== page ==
While California still awaits to find out the status of AB 51, which banned mandatory arbitration agreements effective January 1, 2020, but was enjoined by a federal district court in February (and is on appeal), our Courts are still providing guidance with respect to arbitration agreements in place prior to 2020.  More recent decisions suggest the Courts are scrutinizing agreements allegedly signed electronically, as well as conducting strict reviews of the language of agreements.

Watch Out Employers! Employees’ Settlement of Individual Claims Does Not Extinguish PAGA Standing to Sue as State Representative for Labor Code Violations

Author: Po Waghalter

June 9, 2020 9:00am

In a recent holding by the California Supreme Court in Kim v. Reins International California, Inc., (March 12, 2020, CA Supreme Court Case No. S246911) the state’s public policy of supporting employee rights was reaffirmed: an employee does not lose standing to bring an action under the Private Attorney General Act (“PAGA”) on behalf of the State, for particular Labor Code violations, simply because the employee settled and dismissed his own…

Employers Catch a Break on Attorneys’ Fees

Author: Orlando Arellano

June 9, 2020 9:00am

One characteristic of employment law that employers understandably feel is unfair are one-way attorney’s fees provisions.  They only allow a Plaintiff to recover his or her attorney’s fees should they prevail on certain claims.  Although there are some two-way attorney’s fees provisions, they often require more than just prevailing against a Plaintiff, but showing that Plaintiff acted in “bad faith” or that Plaintiff’s claim was “frivolous.”  Those are very…

Employment Claims in the Coronavirus Era

Author: Rachel Donnelly

June 9, 2020 9:00am

As courthouses begin to slowly open their doors following the coronavirus shutdown, attorneys are already filing lawsuits encompassing employment law claims stemming from the coronavirus pandemic. Some trends among these claims are starting to form. This article will explore the types of employment claims being filed related to the coronavirus pandemic and which will likely continue to be filed for the foreseeable future.

Rogue Mid-level Manager Exposes Company to Punitive Damages in Colucci v. T-Mobile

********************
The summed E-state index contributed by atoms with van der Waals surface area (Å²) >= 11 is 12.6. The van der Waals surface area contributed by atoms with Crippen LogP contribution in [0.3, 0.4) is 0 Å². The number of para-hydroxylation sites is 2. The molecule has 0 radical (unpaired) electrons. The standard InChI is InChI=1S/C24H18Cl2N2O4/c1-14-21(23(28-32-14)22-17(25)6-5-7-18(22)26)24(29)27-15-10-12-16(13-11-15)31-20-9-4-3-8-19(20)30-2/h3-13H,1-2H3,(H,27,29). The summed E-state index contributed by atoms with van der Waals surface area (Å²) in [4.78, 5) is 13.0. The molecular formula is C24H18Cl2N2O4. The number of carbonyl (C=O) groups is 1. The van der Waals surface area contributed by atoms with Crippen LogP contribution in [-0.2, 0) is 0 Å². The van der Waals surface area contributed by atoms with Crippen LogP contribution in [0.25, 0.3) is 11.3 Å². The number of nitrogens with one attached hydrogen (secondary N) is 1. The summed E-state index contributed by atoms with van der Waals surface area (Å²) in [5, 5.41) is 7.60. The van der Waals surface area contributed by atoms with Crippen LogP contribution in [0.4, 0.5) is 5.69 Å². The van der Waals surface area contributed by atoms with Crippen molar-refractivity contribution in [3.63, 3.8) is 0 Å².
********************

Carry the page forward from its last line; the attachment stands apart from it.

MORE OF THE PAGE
Author: David Kahn

June 9, 2020 9:00am

In the recently published 4th District Court of Appeal decision (Colucci v. T-Mobile, USA, Inc. (2020) 48 Cal. App. 5th 442, WL 2059849) the court upheld an award of punitive damages against the company based on the conduct of a regional manager who terminated a store manager for cause and without warning based on an alleged pretextual conflict of interest. The Plaintiff alleged the real reason for the termination was retaliation for…

COVID-19: What California Employers Ought to Know

Author: Kyle R. Maland

Guest Editor: Kathryn Lee Colgan

March 20, 2020 2:53pm

The federal government just passed the Families First Coronavirus Response Act (the “Act”) to help employees and businesses facing challenges related to the coronavirus. The law becomes effective 15 days after President Trump signs the bill, which will make the bill effective no later than April 2, 2020. In sum, the Act guarantees free coronavirus testing, secures paid emergency leave, expands FMLA leave, and enhances Unemployment…

Workers’ Compensation Risk for After Hours Injuries at the Place of Employment

Author: David Kahn

March 9, 2020 11:27am

Injured employees are entitled to workers’ compensation benefits for injuries arising out of and in the course of employment. But what happens when an employee is injured after work at the place of employment while socializing with other workers or engaged in a recreational activity? The answer depends on the purpose for which the employee is at the place of employment and the degree to which the purpose is a condition…

Reminder of New Laws Effective January 1, 2020

Author: Regina Silva

March 9, 2020 11:24am

As the new year has already commenced, we thought it important to remind our readers of the more significant legislation that went into effect.  Last year, we covered AB 51 – which bans mandatory arbitration agreement, the passage of AB 5 – which codified the Dynamex ABC test, and the CROWN Act – which protects employees from discrimination based on their natural hair and hairstyles associated with their race.

California Supreme Court Declares Apple Inc. Retail Employees Must Be Compensated for Exit Searches

Author: Sean McGah

March 9, 2020 10:02am

In a monumental decision on February 13, 2020, regarding compensation due employees forced to undergo “exit searches,” the California Supreme Court declared such searches cannot be held off-the-clock.  The United States Court of Appeals for the Ninth Circuit requested the California Supreme Court decide the issue of whether an employee’s time spent on an employer’s premises waiting for and undergoing an exit search, constitutes…

Poorly Written Meal and Rest Break Policies Are Not Enough to Obtain Class Certification

Author: Orlando Arellano

March 9, 2020 9:55am

In a now-famous decision, Brinker Restaurant Corp. v. Superior Court (2012) 53 Cal.4th 1004, the California Supreme Court clarified an employer’s meal break duty as follows: To summarize: An employer’s duty with respect to meal breaks under both section 512, subdivision (a) and Wage Order No. 5 is an obligation to provide a meal period to its employees. The employer satisfies this obligation if it relieves its employees of all duty, relinquishes…

California’s AB 5: An End to the “Gig Economy” in California?

Author: Amanda Fornwalt

December 9, 2019 10:00am

On January 1, 2020, California’s sweeping employment legislation, Assembly Bill 5 (“AB 5”), which codifies the much reviled 2018 California Supreme Court decision in Dynamex Operations West, Inc. v. Superior Court of Los Angeles takes effect. The Dynamex decision turned California’s longstanding analysis of worker’s relationships with companies on its head. Since 1989, the…